The grounds were also very nice at the castle (and are included in your admission), and Cor and I decided to try to play a round on the Cawdor Castle golf course (there wasn't a soul on it, which is great for a nervous golfer like me). The cost of green fees was 10GBP each and we got a handful of clubs for 5GBP. It was a fun little course (mostly par 3's and 4's - although it was a little wet from the rains yesterday) and was a great way for me to get used to links course
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My tea, Cor's whisky and our cheese plate
since we'll we golfing the Machrie on Islay. This course may be too easy for some, but is probably okay for beginner and intermediate players.

We returned our car, and headed back to the room for a bit (phew, that was the end of my driving and we didn't have one scary moment).

Then we headed back to the mall for some last minute shopping, but had to turn back right away because I was pooped on by a seagull...gah! I bought a couple more sweaters and a pair of toms even though I hated them when I first got over here. Cor also bought another pair of onitsuka's. Then we went to Hootenany on Church Street, which is considered the best pub in Inverness and has live music almost every night. They have a Thai restaurant in the bar called Thai Tannany (I know....), which seems to operate separately. We had chicken satay skewers to start, which were good. Then we shared sweet chili basil beef, and Thai green curry chicken. Both were alright, but not as savoury as some of the other Thai places we've been to. The mains were only 5.95GBP each, so I guess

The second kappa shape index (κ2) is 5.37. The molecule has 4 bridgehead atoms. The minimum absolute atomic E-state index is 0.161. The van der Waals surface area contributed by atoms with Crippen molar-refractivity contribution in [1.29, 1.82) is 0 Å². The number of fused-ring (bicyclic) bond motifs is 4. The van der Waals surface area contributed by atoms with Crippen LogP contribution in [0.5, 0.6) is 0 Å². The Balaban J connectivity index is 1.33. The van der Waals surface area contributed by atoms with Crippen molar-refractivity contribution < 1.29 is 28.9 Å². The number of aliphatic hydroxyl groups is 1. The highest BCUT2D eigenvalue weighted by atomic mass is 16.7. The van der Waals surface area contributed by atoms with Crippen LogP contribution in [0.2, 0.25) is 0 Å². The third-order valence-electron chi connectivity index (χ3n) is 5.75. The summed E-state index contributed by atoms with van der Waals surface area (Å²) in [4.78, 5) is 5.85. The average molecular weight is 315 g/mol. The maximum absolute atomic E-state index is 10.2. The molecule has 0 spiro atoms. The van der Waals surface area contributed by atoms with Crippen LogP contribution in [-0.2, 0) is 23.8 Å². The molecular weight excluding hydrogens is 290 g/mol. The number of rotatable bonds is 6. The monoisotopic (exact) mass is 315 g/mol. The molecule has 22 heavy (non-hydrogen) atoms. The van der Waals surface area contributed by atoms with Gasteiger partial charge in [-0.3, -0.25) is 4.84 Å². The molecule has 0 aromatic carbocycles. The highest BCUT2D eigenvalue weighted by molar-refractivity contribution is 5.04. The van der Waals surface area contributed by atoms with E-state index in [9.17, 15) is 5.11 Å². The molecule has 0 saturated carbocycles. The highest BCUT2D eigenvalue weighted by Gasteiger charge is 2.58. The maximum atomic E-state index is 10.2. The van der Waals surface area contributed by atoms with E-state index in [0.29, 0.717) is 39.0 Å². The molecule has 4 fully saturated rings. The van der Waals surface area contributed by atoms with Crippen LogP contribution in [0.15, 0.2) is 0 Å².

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If you think that the bottom dish looks like poo, then you wouldn't have been surprised by the taste. Just joking - that may be a bit harsh, but it wasn't very good.
that I shouldn't complain. We didn't stick around for music as we were getting kind of lame and wanted to get packed up for tomorrow.

What the....was that just ANOTHER pipe band that went by our window?

Tomorrow- Islay!







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Mustard Seed

Although Corwin wasn't impressed with his meal, it was still a cool place
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Cawdor Castle - exterior

Dowager Countess of Cawdor: Yeah....I think that I'm just going to go home....to my castle
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Cawdor Castle Golf Course

A view of the course
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Cawdor Castle Golf - Corwin

Cor putting his lesson from St. Andrews to good use
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Cawdor Castle Golf - Moey

Shoulder down! Eye on the ball!
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Moss...

...at the Cawdor Castle Golf Course.